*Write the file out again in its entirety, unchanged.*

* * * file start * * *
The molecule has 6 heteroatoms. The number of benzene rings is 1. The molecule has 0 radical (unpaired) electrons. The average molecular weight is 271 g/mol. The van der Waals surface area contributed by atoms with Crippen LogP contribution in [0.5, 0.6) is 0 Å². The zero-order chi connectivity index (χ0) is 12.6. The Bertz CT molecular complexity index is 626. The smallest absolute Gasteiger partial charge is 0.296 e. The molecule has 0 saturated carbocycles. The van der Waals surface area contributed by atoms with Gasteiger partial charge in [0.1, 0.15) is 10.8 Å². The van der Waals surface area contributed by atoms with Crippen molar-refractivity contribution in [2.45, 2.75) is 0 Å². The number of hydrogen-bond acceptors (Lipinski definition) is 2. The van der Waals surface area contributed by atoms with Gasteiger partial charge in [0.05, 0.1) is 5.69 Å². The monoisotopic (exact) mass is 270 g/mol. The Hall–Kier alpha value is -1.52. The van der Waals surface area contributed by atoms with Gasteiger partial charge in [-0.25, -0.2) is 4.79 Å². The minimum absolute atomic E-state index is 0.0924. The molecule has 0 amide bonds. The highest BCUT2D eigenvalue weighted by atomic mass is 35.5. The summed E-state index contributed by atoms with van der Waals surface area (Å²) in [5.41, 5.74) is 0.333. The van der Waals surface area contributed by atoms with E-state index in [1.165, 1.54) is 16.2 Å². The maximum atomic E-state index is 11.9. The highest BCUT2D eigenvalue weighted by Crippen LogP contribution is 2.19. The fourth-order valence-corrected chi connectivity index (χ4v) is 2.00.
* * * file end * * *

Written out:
The molecule has 6 heteroatoms. The number of benzene rings is 1. The molecule has 0 radical (unpaired) electrons. The average molecular weight is 271 g/mol. The van der Waals surface area contributed by atoms with Crippen LogP contribution in [0.5, 0.6) is 0 Å². The zero-order chi connectivity index (χ0) is 12.6. The Bertz CT molecular complexity index is 626. The smallest absolute Gasteiger partial charge is 0.296 e. The molecule has 0 saturated carbocycles. The van der Waals surface area contributed by atoms with Gasteiger partial charge in [0.1, 0.15) is 10.8 Å². The van der Waals surface area contributed by atoms with Crippen molar-refractivity contribution in [2.45, 2.75) is 0 Å². The number of hydrogen-bond acceptors (Lipinski definition) is 2. The van der Waals surface area contributed by atoms with Gasteiger partial charge in [0.05, 0.1) is 5.69 Å². The monoisotopic (exact) mass is 270 g/mol. The Hall–Kier alpha value is -1.52. The van der Waals surface area contributed by atoms with Gasteiger partial charge in [-0.25, -0.2) is 4.79 Å². The minimum absolute atomic E-state index is 0.0924. The molecule has 0 amide bonds. The highest BCUT2D eigenvalue weighted by atomic mass is 35.5. The summed E-state index contributed by atoms with van der Waals surface area (Å²) in [5.41, 5.74) is 0.333. The van der Waals surface area contributed by atoms with E-state index in [1.165, 1.54) is 16.2 Å². The maximum atomic E-state index is 11.9. The highest BCUT2D eigenvalue weighted by Crippen LogP contribution is 2.19. The fourth-order valence-corrected chi connectivity index (χ4v) is 2.00.